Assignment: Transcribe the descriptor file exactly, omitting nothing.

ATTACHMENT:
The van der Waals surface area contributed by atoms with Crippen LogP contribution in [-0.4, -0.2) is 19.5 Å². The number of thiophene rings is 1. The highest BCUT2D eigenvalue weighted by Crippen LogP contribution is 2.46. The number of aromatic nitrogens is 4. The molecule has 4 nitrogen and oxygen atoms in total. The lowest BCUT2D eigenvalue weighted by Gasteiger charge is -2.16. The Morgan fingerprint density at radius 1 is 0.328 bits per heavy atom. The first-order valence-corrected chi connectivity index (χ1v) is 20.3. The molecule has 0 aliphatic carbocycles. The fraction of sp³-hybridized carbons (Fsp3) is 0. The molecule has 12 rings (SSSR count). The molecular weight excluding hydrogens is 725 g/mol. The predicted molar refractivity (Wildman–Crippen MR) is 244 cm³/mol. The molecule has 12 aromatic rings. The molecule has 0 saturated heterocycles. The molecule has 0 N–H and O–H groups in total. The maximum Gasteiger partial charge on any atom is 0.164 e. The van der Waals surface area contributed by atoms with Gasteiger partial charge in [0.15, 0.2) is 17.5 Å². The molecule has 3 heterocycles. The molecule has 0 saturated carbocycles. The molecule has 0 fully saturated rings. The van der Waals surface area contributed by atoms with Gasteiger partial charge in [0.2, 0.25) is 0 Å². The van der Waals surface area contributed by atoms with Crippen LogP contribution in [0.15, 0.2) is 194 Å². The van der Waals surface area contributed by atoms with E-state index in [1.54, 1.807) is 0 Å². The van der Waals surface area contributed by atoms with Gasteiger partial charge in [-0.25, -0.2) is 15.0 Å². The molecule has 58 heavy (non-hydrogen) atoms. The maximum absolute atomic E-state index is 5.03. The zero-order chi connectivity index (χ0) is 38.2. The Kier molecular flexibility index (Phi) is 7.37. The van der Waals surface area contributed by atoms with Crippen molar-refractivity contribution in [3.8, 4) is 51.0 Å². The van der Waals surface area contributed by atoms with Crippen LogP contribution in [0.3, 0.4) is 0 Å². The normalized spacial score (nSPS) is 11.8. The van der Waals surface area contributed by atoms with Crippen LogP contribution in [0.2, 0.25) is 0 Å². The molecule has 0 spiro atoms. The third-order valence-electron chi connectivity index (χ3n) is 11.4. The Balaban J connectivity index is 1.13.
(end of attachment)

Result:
The van der Waals surface area contributed by atoms with Crippen LogP contribution in [-0.4, -0.2) is 19.5 Å². The number of thiophene rings is 1. The highest BCUT2D eigenvalue weighted by Crippen LogP contribution is 2.46. The number of aromatic nitrogens is 4. The molecule has 4 nitrogen and oxygen atoms in total. The lowest BCUT2D eigenvalue weighted by Gasteiger charge is -2.16. The Morgan fingerprint density at radius 1 is 0.328 bits per heavy atom. The first-order valence-corrected chi connectivity index (χ1v) is 20.3. The molecule has 0 aliphatic carbocycles. The fraction of sp³-hybridized carbons (Fsp3) is 0. The molecule has 12 rings (SSSR count). The molecular weight excluding hydrogens is 725 g/mol. The predicted molar refractivity (Wildman–Crippen MR) is 244 cm³/mol. The molecule has 12 aromatic rings. The molecule has 0 saturated heterocycles. The molecule has 0 N–H and O–H groups in total. The maximum Gasteiger partial charge on any atom is 0.164 e. The van der Waals surface area contributed by atoms with Gasteiger partial charge in [0.15, 0.2) is 17.5 Å². The molecule has 3 heterocycles. The molecule has 0 saturated carbocycles. The molecule has 0 fully saturated rings. The van der Waals surface area contributed by atoms with Gasteiger partial charge in [0.2, 0.25) is 0 Å². The van der Waals surface area contributed by atoms with Crippen LogP contribution in [0.15, 0.2) is 194 Å². The van der Waals surface area contributed by atoms with E-state index in [1.54, 1.807) is 0 Å². The van der Waals surface area contributed by atoms with Gasteiger partial charge in [-0.25, -0.2) is 15.0 Å². The molecule has 58 heavy (non-hydrogen) atoms. The maximum absolute atomic E-state index is 5.03. The zero-order chi connectivity index (χ0) is 38.2. The Kier molecular flexibility index (Phi) is 7.37. The van der Waals surface area contributed by atoms with Crippen molar-refractivity contribution in [3.8, 4) is 51.0 Å². The van der Waals surface area contributed by atoms with Crippen LogP contribution in [0.3, 0.4) is 0 Å². The normalized spacial score (nSPS) is 11.8. The van der Waals surface area contributed by atoms with Crippen LogP contribution in [0.2, 0.25) is 0 Å². The molecule has 0 spiro atoms. The third-order valence-electron chi connectivity index (χ3n) is 11.4. The Balaban J connectivity index is 1.13.